As is evidenced in recent posts co-authored with fellow blogger Kim Firth Leonard of actionable data (read them here and here), I’m fascinated with surveys and survey research. Just last week another fellow blogger, Brian Hoessler, of Strong Roots Consulting offered this post on open-ended questions.

I shared with Brian that I recently saw a needs assessment instrument composed of all open-ended questions – maybe a dozen or so questions in all. I always wonder when I encounter surveys with open-ended questions whether the qualitative data collected is indeed systematically analyzed and not just scanned or read through, especially in the case of very brief responses to open-ended questions. If data are analyzed, I wonder what kinds of coding strategies evaluators use – inductive or deductive? Constant comparison? Grounded theory? 

Brian responded to my comment with a concern about bias: “if we only give a cursory glance to open-ended question responses, we run the risk of all sorts of biases in making sense of the data.” I agree. In fact, confirmation bias is particularly pertinent to this conversation. If evaluators don’t systematically analyze qualitative data, how DO they control for bias?

When we simply read through narrative responses without a process for systematic analysis (i.e. coding, categorizing, theming), confirmation bias causes us to remember or focus on that with which we agree, or that which matches our internalized frameworks, understandings, or hypotheses. We  tend to remember or focus on responses in which strong feelings are expressed – the extremes, whether positive or negative. The danger is in making meaning from data without analysis, and basing decisions on those biased meanings.

I’ve spent years teaching university and professional development courses, all of which feature end-of-course evaluation surveys, and I spent most of those years just reading through feedback forms, constructing meaning from quick read-throughs. In fact, one semester, after teaching a new course to a particularly large group, my reviews weren’t stellar. I wallowed in self pity for a bit before doing what I knew I needed to do – make substantial changes to the syllabus and my teaching methods. Thankfully, I called a close friend and fellow professor to vent. “I did terrible!” I told her. “They hated the course!”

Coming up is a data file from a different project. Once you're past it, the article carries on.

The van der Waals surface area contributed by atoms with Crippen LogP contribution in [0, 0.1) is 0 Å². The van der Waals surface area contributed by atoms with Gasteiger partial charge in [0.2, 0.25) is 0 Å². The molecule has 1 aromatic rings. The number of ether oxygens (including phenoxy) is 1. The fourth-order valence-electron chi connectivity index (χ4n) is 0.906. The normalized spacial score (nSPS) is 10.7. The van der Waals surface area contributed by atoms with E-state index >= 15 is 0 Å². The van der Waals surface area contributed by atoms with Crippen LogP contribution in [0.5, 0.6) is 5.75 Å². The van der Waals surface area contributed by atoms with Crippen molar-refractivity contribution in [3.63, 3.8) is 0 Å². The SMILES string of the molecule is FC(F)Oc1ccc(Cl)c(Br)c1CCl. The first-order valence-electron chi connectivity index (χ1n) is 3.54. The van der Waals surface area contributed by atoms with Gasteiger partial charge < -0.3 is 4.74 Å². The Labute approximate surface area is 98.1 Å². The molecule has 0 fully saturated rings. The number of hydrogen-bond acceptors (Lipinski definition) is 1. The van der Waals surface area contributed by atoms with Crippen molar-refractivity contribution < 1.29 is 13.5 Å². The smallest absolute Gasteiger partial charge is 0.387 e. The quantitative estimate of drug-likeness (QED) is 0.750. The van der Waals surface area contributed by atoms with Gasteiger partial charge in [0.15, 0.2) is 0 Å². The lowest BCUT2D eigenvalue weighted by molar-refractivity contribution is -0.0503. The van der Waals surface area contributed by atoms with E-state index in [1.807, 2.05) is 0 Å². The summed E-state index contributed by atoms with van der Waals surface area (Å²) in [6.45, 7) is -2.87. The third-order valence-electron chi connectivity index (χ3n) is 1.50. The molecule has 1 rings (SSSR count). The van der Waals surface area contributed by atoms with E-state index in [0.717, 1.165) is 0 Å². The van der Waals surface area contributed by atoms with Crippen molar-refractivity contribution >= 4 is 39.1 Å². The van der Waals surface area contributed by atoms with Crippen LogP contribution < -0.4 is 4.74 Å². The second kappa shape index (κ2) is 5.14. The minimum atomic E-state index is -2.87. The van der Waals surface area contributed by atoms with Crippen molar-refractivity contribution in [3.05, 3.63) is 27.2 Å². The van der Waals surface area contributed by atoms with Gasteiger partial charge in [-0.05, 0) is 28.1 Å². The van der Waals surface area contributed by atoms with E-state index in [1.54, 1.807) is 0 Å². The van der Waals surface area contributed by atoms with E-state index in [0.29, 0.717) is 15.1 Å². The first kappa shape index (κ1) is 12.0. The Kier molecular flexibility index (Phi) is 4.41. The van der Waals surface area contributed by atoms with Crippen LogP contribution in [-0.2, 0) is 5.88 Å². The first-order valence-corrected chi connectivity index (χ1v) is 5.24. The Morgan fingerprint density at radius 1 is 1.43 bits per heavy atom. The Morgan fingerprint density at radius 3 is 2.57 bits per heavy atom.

© Sheila B Robinson 2005

© Sheila B Robinson 2005

She asked me one simple question. “How many of them?”

“A lot!” I assured her.

“Look again. How many?”

Sure enough, after poring through with a more careful read and sorting forms into primitive categories – positive, neutral, and negative – I discovered what my friend suspected. Very few negative reviews after all. With an existing framework of self-doubt, bias bit me bad. I was ready to make sweeping changes to a course that was already successful for most, based on a small percentage of respondents’ views. It’s not that I don’t take into account these views; after all, there was certainly room for improvement, but having done even a minute level of data analysis, my decisions were better informed and more likely to be appropriate to effectively address student needs.

While this is hardly true “qualitative research” or “grounded theory” in action, it speaks to the importance of analysis and respect for respondents. Qualitative “…methodology enjoins taking with great seriousness the words and actions of the people studied” (Strauss & Corbin, 1998, p. 6).

Question type choices for surveys should be solidly based on information needs and feasibility of analysis. We should never collect data we don’t intend to analyze or use (i.e. resulting in respondent burden) in answering evaluation questions that ultimately lead to programmatic (or policy) decisions.

Strauss, A., & Corbin, J. (1998). Basics of Qualitative Research 2nd Ed. SAGE Publications.